I still remember as a young child sitting around listening to my dad talk about this business or that business. Inevitably he would use a line that went something like this, “If I only have XXXX customers paying $X.XX a month, then I’ll be set.” It didn’t matter if it was Amway, Investing, Life Insurance, or some other company that my dad tried to do. I was always there to sit there and listen.
I think even as a young child I would challenge my dad on his assumptions. I really wanted to learn how it was going to work, what the commission structure was, and how he was going to grow the business. Obviously, I’d inherited that same entrepreneurial bone. I’d ask him hard questions like “How are you going to get XXXX customers.” And the always popular, “What if you only get X customers?”
I certainly was a precocious young kid wasn’t I? I guess I still am. Just ask any entrepreneur that I’ve talked to. I never enjoy people that say “That sounds good.” or “I really like that idea” when I ask them for some feedback on something I’m doing. I prefer someone who’s going to ask me the hard questions and help me to be able to answer them.
So while my Father’s unfortunately never reached his dream of entrepreneurial nirvana, I hope my Father’s proud of all the entrepreneurial success I’ve had. The reality is that without my father I wouldn’t be nearly the entrepreneur that I am today. Not only did I get his genetic traits, but I also learned incredibly valuable lessons from his experiences that made me who I am today.
I’m really excited to tell you about Startup Weekend finally coming to Las Vegas. I’ve wanted to participate in Startup Weekend for quite a while. In fact, I was friends with one of the first people involved in Startup Weekend and I can’t say I wasn’t a little bit envious of him being part of it. Well, now it’s coming to Las Vegas.
Ok, if you’re still not convinced, here’s the rest of the details about how the event works and a great video which captures the essence of Startup Weekend quite well.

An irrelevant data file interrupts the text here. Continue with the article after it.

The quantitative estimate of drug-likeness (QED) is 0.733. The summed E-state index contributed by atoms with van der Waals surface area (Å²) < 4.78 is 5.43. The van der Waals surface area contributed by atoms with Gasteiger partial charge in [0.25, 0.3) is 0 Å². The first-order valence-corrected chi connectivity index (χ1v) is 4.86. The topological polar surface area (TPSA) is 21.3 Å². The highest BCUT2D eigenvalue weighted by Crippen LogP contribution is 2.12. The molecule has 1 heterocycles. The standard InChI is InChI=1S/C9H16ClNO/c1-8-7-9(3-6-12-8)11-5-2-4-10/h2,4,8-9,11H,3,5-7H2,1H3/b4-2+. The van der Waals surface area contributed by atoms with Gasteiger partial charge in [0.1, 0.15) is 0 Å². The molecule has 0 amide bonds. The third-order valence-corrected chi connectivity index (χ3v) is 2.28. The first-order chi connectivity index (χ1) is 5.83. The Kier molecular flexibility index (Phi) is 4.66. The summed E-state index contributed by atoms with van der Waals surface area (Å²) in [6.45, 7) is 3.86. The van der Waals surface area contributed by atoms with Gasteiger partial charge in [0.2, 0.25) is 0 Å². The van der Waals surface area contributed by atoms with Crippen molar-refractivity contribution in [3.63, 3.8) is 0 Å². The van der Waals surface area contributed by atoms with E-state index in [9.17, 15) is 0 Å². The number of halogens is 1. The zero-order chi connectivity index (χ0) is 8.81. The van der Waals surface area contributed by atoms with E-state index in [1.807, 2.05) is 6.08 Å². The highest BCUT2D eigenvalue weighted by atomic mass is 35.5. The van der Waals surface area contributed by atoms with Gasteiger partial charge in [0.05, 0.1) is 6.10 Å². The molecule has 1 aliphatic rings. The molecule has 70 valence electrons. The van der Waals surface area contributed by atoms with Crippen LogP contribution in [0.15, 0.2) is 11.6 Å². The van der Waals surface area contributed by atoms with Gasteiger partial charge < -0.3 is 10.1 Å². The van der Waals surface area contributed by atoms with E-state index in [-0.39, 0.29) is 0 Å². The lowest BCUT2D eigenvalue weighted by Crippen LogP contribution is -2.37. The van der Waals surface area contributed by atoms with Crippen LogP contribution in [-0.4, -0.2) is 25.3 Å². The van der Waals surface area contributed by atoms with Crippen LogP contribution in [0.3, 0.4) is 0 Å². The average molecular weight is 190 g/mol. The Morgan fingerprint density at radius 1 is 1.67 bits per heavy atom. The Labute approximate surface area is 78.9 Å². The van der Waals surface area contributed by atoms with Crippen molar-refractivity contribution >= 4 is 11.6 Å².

| About SW |
Startup Weekend is a 501(c)3 non-profit that brings together the entrepreneurial, web development and design communities for one weekend with one goal: Going from idea to launch! Here’s a quick video of the recent events in Philly: watch. I believe it captures the essence of the Startup Weekend, a launchpad that we’re truly excited to bring to Vegas!
The weekend is easily broken down into Pitch, Build, Present. Friday is pitch night when anyone with an idea gets one minute to pitch to the crowd. The crowd votes on the top 8-10 ideas and we start to form teams and build. We build all day Saturday until around 4:00 on Sunday (with some awesome meals mixed in). Finally, Sunday is launch day where teams will have the opportunity to present their ideas to investors, industry leaders. A few awesome ideas and their entrepreneurs have even gone on to receive funding.
| Judges | Sunday (6/26) – 5 PM – 8:30 PM
There are so many ideas that come out of Startup Weekends. Some of them are wacky and a lot set out to rule the world. Judges are encouraged to give valuable advice/feedback in addition to just asking questions. We have a list of 5 basic criteria for the winners circle:
1. Execution (what teams have actually accomplished over the weekend; i.e. deliverable)
2. Presentation (self-explanatory)
3. Viability (financially speaking)
4. Innovation (is the concept unique? disruptive?)
5. Breakthrough Potential (maybe it’s popular among first adopters, but can it be scaled to a larger market?)
| Speakers | Friday (6/24) 7PM – 7:45PM
We’re going to have two speakers and a local startup do a demo before we begin pitching. Speakers will have 10 minutes of full on attention to speak on topics like: bootstrapping vs. raising funds, the local investment ecosystem and team dynamics and the importance of picking the right people and communicating effectively. The audience will then have 5 minutes of Q&A. Slides are ok but not required.
| Mentors |
Generally speaking, mentors spend about two hours on Saturday and/or Sunday meeting with teams or individuals. We plan on having some awesome ideas launched in Vegas, so we understand if you want to stay longer.
Saturday – 10AM to 6 PM and/or
Sunday – 10AM to 5PM